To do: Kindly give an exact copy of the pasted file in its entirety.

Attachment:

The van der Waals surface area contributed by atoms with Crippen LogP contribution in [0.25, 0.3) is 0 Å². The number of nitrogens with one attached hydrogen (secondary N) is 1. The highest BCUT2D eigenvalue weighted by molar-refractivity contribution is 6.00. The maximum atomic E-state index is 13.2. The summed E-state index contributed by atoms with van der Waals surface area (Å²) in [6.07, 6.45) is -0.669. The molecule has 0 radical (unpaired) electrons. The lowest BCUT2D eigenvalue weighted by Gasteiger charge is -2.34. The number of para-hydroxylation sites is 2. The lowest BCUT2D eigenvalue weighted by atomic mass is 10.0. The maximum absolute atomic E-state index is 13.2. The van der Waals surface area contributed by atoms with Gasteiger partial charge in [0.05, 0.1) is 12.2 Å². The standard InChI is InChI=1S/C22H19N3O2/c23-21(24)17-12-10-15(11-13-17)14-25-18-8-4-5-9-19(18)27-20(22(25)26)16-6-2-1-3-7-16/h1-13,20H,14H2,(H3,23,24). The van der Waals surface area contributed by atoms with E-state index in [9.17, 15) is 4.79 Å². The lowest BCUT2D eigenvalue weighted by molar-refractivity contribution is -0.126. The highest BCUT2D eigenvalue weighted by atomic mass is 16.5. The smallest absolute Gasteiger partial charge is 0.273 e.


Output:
The van der Waals surface area contributed by atoms with Crippen LogP contribution in [0.25, 0.3) is 0 Å². The number of nitrogens with one attached hydrogen (secondary N) is 1. The highest BCUT2D eigenvalue weighted by molar-refractivity contribution is 6.00. The maximum atomic E-state index is 13.2. The summed E-state index contributed by atoms with van der Waals surface area (Å²) in [6.07, 6.45) is -0.669. The molecule has 0 radical (unpaired) electrons. The lowest BCUT2D eigenvalue weighted by Gasteiger charge is -2.34. The number of para-hydroxylation sites is 2. The lowest BCUT2D eigenvalue weighted by atomic mass is 10.0. The maximum absolute atomic E-state index is 13.2. The van der Waals surface area contributed by atoms with Gasteiger partial charge in [0.05, 0.1) is 12.2 Å². The standard InChI is InChI=1S/C22H19N3O2/c23-21(24)17-12-10-15(11-13-17)14-25-18-8-4-5-9-19(18)27-20(22(25)26)16-6-2-1-3-7-16/h1-13,20H,14H2,(H3,23,24). The van der Waals surface area contributed by atoms with E-state index in [9.17, 15) is 4.79 Å². The lowest BCUT2D eigenvalue weighted by molar-refractivity contribution is -0.126. The highest BCUT2D eigenvalue weighted by atomic mass is 16.5. The smallest absolute Gasteiger partial charge is 0.273 e.